Saturday, June 12, 2010

Am I "Mouthy"?

Old blog, new look. I liked the old one, but I’m one of those people who likes to change things up sometimes. You’d never know that by visiting my house. Once a knick-knack finds it’s spot, it’s there until it petrifies. (With the exception of Christmas decorating. We still haul out tubs of snowmen, villages, elves and Santas to sit anywhere we can stuff them. Then, usually before Baby New Year can change his diaper, they’re all back in the box and shelved while the knick-knack resumes it’s rightful spot.) But, blogs are meant to change and perhaps right along with their blogger.

Looking at the title, I still like Wendie’s Words. I’ve always been a fan of cheesy alliteration. Just give me a few minutes and I can come up with a string of words for any letter excluding X. The Lettering Lady from La Grange. I rest my case. That silliness aside, I began my morning thinking of writing. I think about it a lot, but seldom engage in it. So, with some trepidation, I bowed my head to ask for direction in my day. The words of Psalm 19:14 took hold. “May the words of my mouth and the meditation of my heart be pleasing in your sight, Oh LORD, my Rock and my Redeemer.” Where did that come from? Why did that pop up? I continued as if on autopilot, “May the words of my mouth...” Or, maybe “May the words on my paper...” What I write matters. If to no one else, to God. I’m not looking for a following for this blog. But, I am looking to please him.

Words hold power. We’ve all experienced the joy of positive words and the hurricane force of painful words. I wonder, however, if we need to be reminded of this truth in light of today’s “social networking”. I admit I”m addicted to Facebook. It’s so easy to keep up with your friends and even those you’re mildly acquainted with. We can see pictures of the latest vacation, graduation, baby and even dinner entree. I know when many are in need of prayer or simply bored. We send birthday greetings and post words of encouragement. We even ask for advice on where to buy the best or who to call for plumbing. Yep, Facebook can be a great way to keep up.

Keeping up can also be viewed using a smudgy film. I’m sad to say that some of my friends have seen the dangerous side of networking. Oh, not the scary stalking stuff we hear about on the nightly news - and that IS dangerous. I’m talking about posts. Among your 647 closest friends. I’m reminded of the preschool song I taught my kids with the words, “Oh, be careful little mouths what you say.” When you hit “comment”, the words are out of your mouth so to speak. Oh, sure, you can go back and remove them, but in that split second, who saw them? Usually, we leave them alone and go on. There those words sit. Someone wise pointed out that there is no tone to posts or emails. No facial expressions or ways to interpret. So, Facebook Friends, “Be careful little posts what you say.” Before you post, take a minute to ponder all the possible ways it could be understood and ask yourself if this needs to be out there. As Psalm 14:19 reminds us, we should strive to be pleasing in His sight. The last line of the preschool song assures us that when we are careful, we can know that “the Father up above is looking down in love.”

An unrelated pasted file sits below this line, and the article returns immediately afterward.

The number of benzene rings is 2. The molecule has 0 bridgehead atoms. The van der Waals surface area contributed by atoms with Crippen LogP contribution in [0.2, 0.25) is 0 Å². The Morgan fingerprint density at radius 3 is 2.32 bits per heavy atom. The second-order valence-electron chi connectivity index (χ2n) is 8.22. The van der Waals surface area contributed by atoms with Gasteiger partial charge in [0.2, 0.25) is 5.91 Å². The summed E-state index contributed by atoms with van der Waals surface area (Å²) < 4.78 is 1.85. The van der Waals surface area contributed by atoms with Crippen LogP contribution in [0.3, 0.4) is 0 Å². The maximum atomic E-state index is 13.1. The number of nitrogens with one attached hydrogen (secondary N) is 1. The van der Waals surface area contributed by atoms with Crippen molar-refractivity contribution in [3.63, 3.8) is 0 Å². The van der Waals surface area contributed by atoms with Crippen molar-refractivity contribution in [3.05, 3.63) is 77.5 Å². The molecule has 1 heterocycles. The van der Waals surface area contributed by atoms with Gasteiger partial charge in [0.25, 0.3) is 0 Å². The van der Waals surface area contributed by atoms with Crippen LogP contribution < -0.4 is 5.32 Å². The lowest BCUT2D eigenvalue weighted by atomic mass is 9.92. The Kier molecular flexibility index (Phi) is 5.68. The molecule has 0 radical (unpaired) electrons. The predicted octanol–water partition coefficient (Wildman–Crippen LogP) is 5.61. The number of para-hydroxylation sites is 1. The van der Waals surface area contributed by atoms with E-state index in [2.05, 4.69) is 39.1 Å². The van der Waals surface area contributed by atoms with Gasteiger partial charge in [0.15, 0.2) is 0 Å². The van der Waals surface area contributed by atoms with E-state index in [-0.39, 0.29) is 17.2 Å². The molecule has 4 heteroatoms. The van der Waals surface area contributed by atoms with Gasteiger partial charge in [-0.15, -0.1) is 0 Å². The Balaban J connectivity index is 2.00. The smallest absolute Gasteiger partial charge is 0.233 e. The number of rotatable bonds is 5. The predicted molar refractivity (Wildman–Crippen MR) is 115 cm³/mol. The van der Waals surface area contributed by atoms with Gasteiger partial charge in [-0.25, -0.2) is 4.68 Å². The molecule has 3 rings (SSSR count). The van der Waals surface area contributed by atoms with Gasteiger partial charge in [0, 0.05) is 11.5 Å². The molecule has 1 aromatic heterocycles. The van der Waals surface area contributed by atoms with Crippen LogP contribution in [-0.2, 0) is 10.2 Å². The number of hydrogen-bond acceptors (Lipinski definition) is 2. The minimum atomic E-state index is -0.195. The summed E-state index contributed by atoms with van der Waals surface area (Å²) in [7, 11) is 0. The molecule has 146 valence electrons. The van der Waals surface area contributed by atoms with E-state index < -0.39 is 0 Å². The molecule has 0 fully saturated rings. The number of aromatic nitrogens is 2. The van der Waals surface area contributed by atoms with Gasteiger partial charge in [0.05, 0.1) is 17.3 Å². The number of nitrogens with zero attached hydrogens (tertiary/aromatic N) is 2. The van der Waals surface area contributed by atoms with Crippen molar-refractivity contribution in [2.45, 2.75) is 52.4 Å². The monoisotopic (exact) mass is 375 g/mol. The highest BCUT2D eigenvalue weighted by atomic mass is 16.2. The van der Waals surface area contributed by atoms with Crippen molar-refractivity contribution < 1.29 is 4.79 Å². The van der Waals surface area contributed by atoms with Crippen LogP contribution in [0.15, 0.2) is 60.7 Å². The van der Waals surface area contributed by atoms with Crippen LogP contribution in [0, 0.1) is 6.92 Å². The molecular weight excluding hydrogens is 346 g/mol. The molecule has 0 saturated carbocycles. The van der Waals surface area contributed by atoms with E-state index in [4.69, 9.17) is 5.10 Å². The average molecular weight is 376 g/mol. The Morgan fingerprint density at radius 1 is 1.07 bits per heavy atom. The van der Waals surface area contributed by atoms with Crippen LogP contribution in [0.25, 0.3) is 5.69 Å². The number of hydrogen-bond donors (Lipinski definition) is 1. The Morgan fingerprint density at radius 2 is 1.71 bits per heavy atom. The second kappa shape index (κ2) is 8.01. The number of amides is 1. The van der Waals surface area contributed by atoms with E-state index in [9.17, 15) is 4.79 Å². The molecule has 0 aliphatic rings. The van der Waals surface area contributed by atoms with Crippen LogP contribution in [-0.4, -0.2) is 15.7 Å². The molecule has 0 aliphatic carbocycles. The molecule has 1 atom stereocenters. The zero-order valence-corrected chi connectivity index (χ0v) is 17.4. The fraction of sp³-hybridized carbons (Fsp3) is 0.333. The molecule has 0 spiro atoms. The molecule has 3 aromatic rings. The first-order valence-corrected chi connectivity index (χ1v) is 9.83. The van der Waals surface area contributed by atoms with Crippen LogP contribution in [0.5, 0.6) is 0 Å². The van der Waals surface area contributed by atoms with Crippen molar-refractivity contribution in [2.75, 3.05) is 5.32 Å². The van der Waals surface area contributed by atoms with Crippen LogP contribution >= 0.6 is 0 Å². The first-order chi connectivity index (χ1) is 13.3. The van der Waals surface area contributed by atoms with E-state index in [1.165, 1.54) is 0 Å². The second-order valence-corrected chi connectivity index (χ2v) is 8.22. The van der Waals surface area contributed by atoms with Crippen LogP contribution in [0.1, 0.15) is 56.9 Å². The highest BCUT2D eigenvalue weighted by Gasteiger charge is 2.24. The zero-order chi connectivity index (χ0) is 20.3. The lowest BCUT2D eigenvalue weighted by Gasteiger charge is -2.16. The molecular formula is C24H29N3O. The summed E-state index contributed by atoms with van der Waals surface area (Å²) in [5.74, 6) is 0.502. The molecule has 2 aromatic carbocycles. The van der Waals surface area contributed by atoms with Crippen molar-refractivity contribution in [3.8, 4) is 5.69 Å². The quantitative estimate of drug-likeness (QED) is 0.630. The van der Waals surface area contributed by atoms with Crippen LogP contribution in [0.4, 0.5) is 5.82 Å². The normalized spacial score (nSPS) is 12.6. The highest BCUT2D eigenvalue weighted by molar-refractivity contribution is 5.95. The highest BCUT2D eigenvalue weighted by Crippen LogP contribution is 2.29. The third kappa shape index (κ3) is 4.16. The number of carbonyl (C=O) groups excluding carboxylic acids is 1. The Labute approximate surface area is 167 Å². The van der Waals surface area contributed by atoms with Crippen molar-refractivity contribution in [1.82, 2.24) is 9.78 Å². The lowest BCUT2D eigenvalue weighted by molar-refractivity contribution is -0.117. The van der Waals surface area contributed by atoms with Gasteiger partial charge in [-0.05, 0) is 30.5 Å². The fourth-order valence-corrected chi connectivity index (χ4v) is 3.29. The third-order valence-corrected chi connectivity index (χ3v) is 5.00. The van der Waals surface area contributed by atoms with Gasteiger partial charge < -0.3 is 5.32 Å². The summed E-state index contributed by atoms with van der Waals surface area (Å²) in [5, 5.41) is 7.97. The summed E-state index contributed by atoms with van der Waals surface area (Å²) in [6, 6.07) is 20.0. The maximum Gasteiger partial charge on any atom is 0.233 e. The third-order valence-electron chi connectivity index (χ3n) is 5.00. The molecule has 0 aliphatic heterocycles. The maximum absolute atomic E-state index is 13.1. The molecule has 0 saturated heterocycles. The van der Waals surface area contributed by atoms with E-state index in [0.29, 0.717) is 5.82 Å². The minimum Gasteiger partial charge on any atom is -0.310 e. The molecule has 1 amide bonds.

Tuesday, June 01, 2010

Feels Like a Summer Night

There's a feel to the air that I can only describe as summer evening. As an adult, I know it's humid and we complain about it being hot and sticky, but I remember as a kid heading outside after dinner and feeling that night air.

The sun is out, but lower and slower. The intense heat turning in for the night. My collie, Lucky, no longer pants but lies still beside me while I sit waiting for the other neighborhood kids to be released from eating one more bite. They head out the doors ready for last games before being called in for baths and turned down beds. We can hear Mrs. White chatting while bouncing in a metal lawn chair. Mr. White, in a short-sleeve shirt as thin as a lady's hanky, drinks from a beer bottle and mops his forehead. Next door, we hear the "snip-snip" of manual hedge trimmers as Mr. Colette manicures his living fence. Back doors are open and the sound of clinking dishes being rinsed of suds mingles with the voices of Chet Huntley and David Brinkley.

Whirring bike wheels spin closer and soon, there are half a dozen Schwinns lying on the lawn while we sit in a circle voting on our last game of the day. Kickball? Cops and robbers? Pitch a few? Kickball wins out and we begin picking teams by playing hot-potato. Divided, we begin and circle the bases. My mailbox is first base. I never stop at first and often round third for a home run. Darkness quietly wraps around us as lightening bugs dance and a chorus of creek-side croaking begins. We can barely see the ball as it bounces toward the next kicker. Suddenly, the sound of a dinner bell breaks the air. "Hey Joe, it's your bell," the first baseman hollers. Joe waves and heads through the back yards. With that, one by one, the signals from other bells resonate. We wait it out until the last players are forced to take the ball home and wait for tomorrow.

Mr. Bubble fills the old tub and cotton pajamas wait. The window is open next to the twin beds and the attic fan plays a sonata of rattles drawing a breeze across my thin cowboy blanket. After "Now I Lay Me" and kisses from Mom, my little brother is soon breathing deeply in the bed beside me. When I'm sure Mom and Dad are downstairs, I switch on my flashlight under the covers and read adventures of Beetle Bailey, Little LuLu, Casper, or Archie. The fan rattles a lullaby and I feel the flashlight being pulled from my hand. Snuggling deeper under my covers, I faintly hear the crickets as I give in to deep sleep. Dreaming of tomorrow and the wonderful adventure of simplicity.